This support can be crucial, especially at riskier points in one’s career. Studies show that women are often judged more harshly and more personally for failures in the workplace than men. Having a strong sponsor and network of supporters can help ensure the right conditions are in place for success and performance to be fairly evaluated, allowing women the room to take greater risk.

Senior-level women told us over and over again that they had to be active agents in their own career development—and that meant taking risks. Just being good at their current job was not enough. They had to raise their hand to take a new role or pursue a new path and not get stuck. Many people tend to consider the status quo as the safe bet, but the real risk might be not pushing enough and letting the status quo prevail.

As Kathleen Murphy, president of personal investing at Fidelity, told us: “In general, men seem to have more confidence in their ability to get to the next level, to take the next risk. Women too often are more conservative in their approach. If you are conservative about your career, over and over again over the course of 20 or 30 years, the cumulative effect is that your aren’t going to advance nearly as much as the person who takes risks.”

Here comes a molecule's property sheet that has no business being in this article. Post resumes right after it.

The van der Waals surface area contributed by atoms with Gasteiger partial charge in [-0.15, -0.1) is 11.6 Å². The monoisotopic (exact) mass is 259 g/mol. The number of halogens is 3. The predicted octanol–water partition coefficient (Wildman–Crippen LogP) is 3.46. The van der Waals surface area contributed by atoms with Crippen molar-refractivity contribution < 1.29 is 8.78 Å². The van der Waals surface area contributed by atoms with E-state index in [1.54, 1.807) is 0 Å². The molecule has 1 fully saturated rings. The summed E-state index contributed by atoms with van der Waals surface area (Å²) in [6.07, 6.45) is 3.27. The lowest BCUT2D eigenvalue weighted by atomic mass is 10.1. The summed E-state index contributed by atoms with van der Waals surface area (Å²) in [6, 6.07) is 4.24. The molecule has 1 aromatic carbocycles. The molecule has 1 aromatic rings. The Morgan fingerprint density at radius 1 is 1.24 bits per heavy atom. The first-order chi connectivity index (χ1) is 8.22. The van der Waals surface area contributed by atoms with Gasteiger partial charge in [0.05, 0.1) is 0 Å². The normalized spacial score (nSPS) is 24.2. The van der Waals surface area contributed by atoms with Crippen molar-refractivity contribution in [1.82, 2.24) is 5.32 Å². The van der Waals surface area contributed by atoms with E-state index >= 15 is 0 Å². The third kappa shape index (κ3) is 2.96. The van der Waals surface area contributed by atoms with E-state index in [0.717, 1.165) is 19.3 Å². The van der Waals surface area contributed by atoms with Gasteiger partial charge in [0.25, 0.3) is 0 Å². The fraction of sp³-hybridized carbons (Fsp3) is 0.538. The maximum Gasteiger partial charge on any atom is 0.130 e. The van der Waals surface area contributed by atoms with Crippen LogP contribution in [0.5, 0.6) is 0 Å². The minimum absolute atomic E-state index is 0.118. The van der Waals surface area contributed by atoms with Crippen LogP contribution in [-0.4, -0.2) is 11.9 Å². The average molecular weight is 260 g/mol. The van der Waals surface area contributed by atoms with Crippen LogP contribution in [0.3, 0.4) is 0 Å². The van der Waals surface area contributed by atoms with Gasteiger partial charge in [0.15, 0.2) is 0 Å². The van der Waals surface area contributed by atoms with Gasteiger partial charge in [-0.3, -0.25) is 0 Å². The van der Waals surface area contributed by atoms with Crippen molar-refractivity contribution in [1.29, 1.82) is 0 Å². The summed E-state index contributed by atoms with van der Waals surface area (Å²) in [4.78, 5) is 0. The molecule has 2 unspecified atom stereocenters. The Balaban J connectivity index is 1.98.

Of course, there is a great deal that companies need to do to level the playing field for women, especially women of color, starting with ensuring equitable promotions, eliminating unconscious bias from evaluations, and enforcing an open and inclusive workplace culture. But it’s worth considering how senior sponsorship can help women take more calculated risks on a more even playing field with men.

Besides giving women the room to take these risks, sponsorship also helps women overcome failures, to move on and not fear their career will be derailed. As Karen Peetz, retired president of BNY Mellon, told us: “There are inevitable ups and downs [during the course of a career], and the downs get magnified. Often women and minorities give up during that down time, partly because they don’t have the support infrastructure that tells them to keep going, because it will get better.”

To nurture this next generation of senior women leaders, broad policies are not enough; executives must take a more personal approach. Given the importance of sponsorship, we’re heartened that some financial institutions are doing more to encourage it, starting with middle management. These institutions are augmenting their enterprise-wide programs with a more focused approach for women in middle management. This includes engineering strong sponsorship connections with senior leaders where they don’t yet exist to ensure the visibility and support for continued career progression.

This type of personalized effort is an example of an approach that makes the difference between a company truly owning gender diversity and just owning a gender diversity program.